But I do have enemies, and I hate them.  You have probably heard of some of these enemies, and some you probably have not.  ISIS, al-Qaeda, Janjaweed, al-Shabab, Boko Haram, Lord’s Resistance Army (LRA), Pakistanis who use that nation’s anti blasphemy laws to torture, rob and kill Christians, the Sinaloa Cartel, Gente Nueva, Gulf Cartel and the Zetas.  The Ku Klux Klan, the Aryan Brotherhood, Westboro Baptist; the list could go on and on.

Why do I consider them enemies?  There is very little chance that a member of any one of these groups will ever intersect with my life.  I might someday be on a plane that some underwear bomber brings down, or be in a restaurant where some brain-dead jihadi detonates a suicide vest.  And maybe I will be robbed and killed by a junkie seeking money to support his habit, a habit fueled by drugs funneled north by some Mexican cartel.  But the odds of this are probably a good deal less than that I will be struck by a car while out walking or have a second heart attack that will finish the job left undone by the first.  So why do I hate these people?

I hate the violence and evil that they perpetrate in what was intended to be God’s perfect world.  I hate that Christians are tortured and killed in Pakistan for personal gain or the settling of a grudge by relying on its anti blasphemy law.  I hate those people who crucify, shoot or behead Christians in Iraq and Syria.  These same people capture and sell women and girls of the Christian, Yazidi and Shi’a communities to be ‘married’ to violent men or used as sexual slaves.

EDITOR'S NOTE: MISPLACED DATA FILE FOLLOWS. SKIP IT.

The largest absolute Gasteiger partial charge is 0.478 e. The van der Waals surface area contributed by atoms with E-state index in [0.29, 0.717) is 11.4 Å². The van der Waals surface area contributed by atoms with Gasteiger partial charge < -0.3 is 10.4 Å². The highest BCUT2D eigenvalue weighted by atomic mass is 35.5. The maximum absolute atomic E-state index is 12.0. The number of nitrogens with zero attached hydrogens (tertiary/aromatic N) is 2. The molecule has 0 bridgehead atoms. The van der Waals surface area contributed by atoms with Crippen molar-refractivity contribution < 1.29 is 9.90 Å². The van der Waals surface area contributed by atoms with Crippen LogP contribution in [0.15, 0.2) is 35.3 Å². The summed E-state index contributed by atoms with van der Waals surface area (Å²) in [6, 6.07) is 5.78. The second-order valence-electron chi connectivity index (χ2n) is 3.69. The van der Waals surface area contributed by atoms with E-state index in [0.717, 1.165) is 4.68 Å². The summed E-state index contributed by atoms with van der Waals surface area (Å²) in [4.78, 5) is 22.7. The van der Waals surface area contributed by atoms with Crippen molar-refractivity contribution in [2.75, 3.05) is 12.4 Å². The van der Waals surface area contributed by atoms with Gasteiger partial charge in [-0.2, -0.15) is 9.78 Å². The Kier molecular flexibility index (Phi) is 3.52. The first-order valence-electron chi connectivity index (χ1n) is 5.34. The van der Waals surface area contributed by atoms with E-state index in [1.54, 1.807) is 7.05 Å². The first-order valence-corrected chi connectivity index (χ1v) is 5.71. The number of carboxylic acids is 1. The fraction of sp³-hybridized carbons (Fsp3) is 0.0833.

I hate the Janjaweed for riding in from the desert and killing and raping darker-skinned African farmers and herdsmen and burning their villages.  I hate Boko Haram for kidnapping women and children and killing an burning everybody and everything else.  I hate the LRA for kidnapping children to make soldiers for its  pathetic “army”, and kidnapping girls to give pleasure to these young “soldiers”.  I hate the people who manufacture, transport and sell meth, cocaine and heroin in their various forms; drugs which destroy lives by the hundreds of thousands or more every year.  And I hate people who hate other people because of the color of their skin no matter what that color might be, or to whom other people  might be attracted sexually.  These very real people inflict very real pain and loss and death and oppression on other very real people.  I read the news.  I try to be aware of my world.  I know these things happen, and God help me, I hate the people who are responsible.